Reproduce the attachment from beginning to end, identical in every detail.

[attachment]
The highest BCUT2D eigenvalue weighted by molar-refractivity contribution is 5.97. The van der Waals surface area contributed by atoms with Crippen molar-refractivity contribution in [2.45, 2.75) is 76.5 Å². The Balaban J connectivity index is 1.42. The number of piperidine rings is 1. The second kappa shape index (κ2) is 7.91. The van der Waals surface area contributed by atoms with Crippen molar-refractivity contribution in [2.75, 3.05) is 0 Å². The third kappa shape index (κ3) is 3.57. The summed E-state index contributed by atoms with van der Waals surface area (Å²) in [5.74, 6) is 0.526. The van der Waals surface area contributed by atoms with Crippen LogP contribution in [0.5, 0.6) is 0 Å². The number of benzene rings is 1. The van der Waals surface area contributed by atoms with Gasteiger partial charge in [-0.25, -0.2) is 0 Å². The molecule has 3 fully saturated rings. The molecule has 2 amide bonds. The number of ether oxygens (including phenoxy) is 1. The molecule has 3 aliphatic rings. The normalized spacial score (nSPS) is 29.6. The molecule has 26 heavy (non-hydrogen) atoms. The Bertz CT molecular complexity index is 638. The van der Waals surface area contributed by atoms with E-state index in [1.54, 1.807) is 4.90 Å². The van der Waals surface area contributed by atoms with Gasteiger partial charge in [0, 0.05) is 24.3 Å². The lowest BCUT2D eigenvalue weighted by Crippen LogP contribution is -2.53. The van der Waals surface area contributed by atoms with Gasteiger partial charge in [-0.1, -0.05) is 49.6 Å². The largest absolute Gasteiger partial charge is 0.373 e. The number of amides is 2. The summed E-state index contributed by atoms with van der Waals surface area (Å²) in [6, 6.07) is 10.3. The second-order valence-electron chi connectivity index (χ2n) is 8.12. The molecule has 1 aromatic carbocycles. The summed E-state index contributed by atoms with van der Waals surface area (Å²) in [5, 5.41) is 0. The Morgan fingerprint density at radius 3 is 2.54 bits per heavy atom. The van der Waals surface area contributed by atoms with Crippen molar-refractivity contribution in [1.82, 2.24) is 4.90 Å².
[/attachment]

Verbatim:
The highest BCUT2D eigenvalue weighted by molar-refractivity contribution is 5.97. The van der Waals surface area contributed by atoms with Crippen molar-refractivity contribution in [2.45, 2.75) is 76.5 Å². The Balaban J connectivity index is 1.42. The number of piperidine rings is 1. The second kappa shape index (κ2) is 7.91. The van der Waals surface area contributed by atoms with Crippen molar-refractivity contribution in [2.75, 3.05) is 0 Å². The third kappa shape index (κ3) is 3.57. The summed E-state index contributed by atoms with van der Waals surface area (Å²) in [5.74, 6) is 0.526. The van der Waals surface area contributed by atoms with Crippen LogP contribution in [0.5, 0.6) is 0 Å². The number of benzene rings is 1. The van der Waals surface area contributed by atoms with Gasteiger partial charge in [-0.25, -0.2) is 0 Å². The molecule has 3 fully saturated rings. The molecule has 2 amide bonds. The number of ether oxygens (including phenoxy) is 1. The molecule has 3 aliphatic rings. The normalized spacial score (nSPS) is 29.6. The molecule has 26 heavy (non-hydrogen) atoms. The Bertz CT molecular complexity index is 638. The van der Waals surface area contributed by atoms with E-state index in [1.54, 1.807) is 4.90 Å². The van der Waals surface area contributed by atoms with Gasteiger partial charge in [0, 0.05) is 24.3 Å². The lowest BCUT2D eigenvalue weighted by Crippen LogP contribution is -2.53. The van der Waals surface area contributed by atoms with Gasteiger partial charge in [-0.1, -0.05) is 49.6 Å². The largest absolute Gasteiger partial charge is 0.373 e. The number of amides is 2. The summed E-state index contributed by atoms with van der Waals surface area (Å²) in [6, 6.07) is 10.3. The second-order valence-electron chi connectivity index (χ2n) is 8.12. The molecule has 1 aromatic carbocycles. The summed E-state index contributed by atoms with van der Waals surface area (Å²) in [5, 5.41) is 0. The Morgan fingerprint density at radius 3 is 2.54 bits per heavy atom. The van der Waals surface area contributed by atoms with Crippen molar-refractivity contribution in [1.82, 2.24) is 4.90 Å².